"The first responsibility of a leader is to define reality. The last is to say thank you. In between, the leader is a servant." ~Max DePree
"Either you deal with what is the reality or you can be sure that the reality is going to deal with you." ~Alex Haley
When you need to convey something to your team, peer, or boss it is important that you “tailor” the way it is communicated in a way that gets what you want out of it. I’m not talking about “spinning” the message in a positive or negative way that detracts from the truth of the issue. What I am talking about is conveying it in the way that gets everything across that you want to get across.
Too often we have something to pass on and we just send out an e-mail by default. E-mail is quick and easy, but has the worst form of leverage as it is the poorest communication technique. So in an ideal setting, what should you strive for from a communication standpoint when delivering bad news?
Always in person
- They can see your body language and hear the inflection in your voice.
- They can ask questions immediately.
- YOU can see if they “get it”.
Always as quick as possible
- “Bad news isn’t wine, it doesn’t improve with age” ~Colin Powell
- Ensures that they don’t find out from someone else.
Always let them know what you are doing about it.
- The discussion then becomes constructive.
- You can SHOW them where the light at the end of the tunnel is.
- If you weren’t proactive in the avoidance of the issue, you can at least be proactive in the solution.
If you can’t do it in person, at least do it over the phone.
- With the exception of body language (you and them) you have all of the other traits noted above.
If you can’t do it yourself, give it to a trusted Lieutenant.
- Then follow up yourself as soon as possible
Now this is what you should “strive” for. Obviously in today’s workplace, you don’t always have the time, but you do need to balance all of your interests and deliver as much impact as possible when you can. But the idea is that you act quickly, take ownership, and plan the way out. Your plan should be to squash bad news right away so that there is nothing left to discuss.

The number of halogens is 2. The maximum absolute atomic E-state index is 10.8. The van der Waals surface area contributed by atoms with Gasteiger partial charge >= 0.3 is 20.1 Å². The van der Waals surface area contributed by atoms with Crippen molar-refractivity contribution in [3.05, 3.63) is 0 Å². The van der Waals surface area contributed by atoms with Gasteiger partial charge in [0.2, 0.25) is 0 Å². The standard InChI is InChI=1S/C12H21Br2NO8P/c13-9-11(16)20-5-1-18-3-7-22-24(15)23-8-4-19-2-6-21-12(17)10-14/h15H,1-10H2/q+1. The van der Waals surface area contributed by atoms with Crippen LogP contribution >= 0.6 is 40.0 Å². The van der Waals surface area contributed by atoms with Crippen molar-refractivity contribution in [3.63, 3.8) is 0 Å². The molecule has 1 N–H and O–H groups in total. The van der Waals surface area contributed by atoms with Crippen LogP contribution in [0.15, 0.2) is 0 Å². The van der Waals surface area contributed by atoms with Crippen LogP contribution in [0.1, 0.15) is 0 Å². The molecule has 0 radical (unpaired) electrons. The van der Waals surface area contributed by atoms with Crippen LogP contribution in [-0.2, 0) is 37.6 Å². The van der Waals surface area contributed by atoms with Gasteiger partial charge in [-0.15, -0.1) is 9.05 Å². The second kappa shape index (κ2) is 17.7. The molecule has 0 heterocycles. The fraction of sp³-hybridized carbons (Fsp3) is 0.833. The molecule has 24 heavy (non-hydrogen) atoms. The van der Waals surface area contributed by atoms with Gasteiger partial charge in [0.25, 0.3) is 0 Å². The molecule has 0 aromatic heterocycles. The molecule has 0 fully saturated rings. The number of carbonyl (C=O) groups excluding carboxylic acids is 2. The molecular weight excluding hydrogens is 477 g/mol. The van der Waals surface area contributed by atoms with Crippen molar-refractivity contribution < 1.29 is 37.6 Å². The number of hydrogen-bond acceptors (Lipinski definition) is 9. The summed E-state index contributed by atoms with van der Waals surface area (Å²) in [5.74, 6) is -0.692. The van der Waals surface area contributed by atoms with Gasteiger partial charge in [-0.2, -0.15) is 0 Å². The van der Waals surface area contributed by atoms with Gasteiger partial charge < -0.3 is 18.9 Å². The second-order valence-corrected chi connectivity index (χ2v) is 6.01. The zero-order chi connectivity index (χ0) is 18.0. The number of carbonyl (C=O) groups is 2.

Bad news is something that we are all VERY used to managing, but what about the good news? Do you manage the good news to maximize the positive benefit on your department? If not, you are missing and enormous opportunity to give your team more of a positive kick in the pants. Here is what I recommend:
Not everyone responds to speeches or memos or words for that matter. REALLY show the impact of the improvement by creating a pie chart, a graph, pictures, something. The more effort you put into it, the more people will recognize it.
§ Hint-Don’t be afraid to adjust the scale to show maximum impact. Not all charts need to start at zero. A chart show an increase from 70 to 80 that starts at zero and peaks at 100, doesn’t “appear” to show as much improvement as one that starts from 60 and peaks at 100.
Shout it from the rooftops
Make a big announcement, call it out in pre-shift, do something to make everyone aware of what took place. If you can’t be sure that 100% of your staff is going to know about it, you aren’t “shouting” loud enough.
“Own” your successes
Too often we expect the success to happen, so we don’t publicize it, or we feel like we are bragging. But as Drucker says above, we need MUCH MORE positive messaging, so you must won the success when they come to create the environment of positivity.
Leverage the past success for the next success
The real benefit is being able to shout out how good the news is to give you the political and emotional leverage to bring your team to the NEXT level. A positive message should always end with what is next on the horizon to strive for.
So to sum up: Handling things in person, quickly and with a plan for the future are the keys to getting the most out of your news. You want to squash bad news by leaving nothing for further discussion, and leverage good news for the next thing.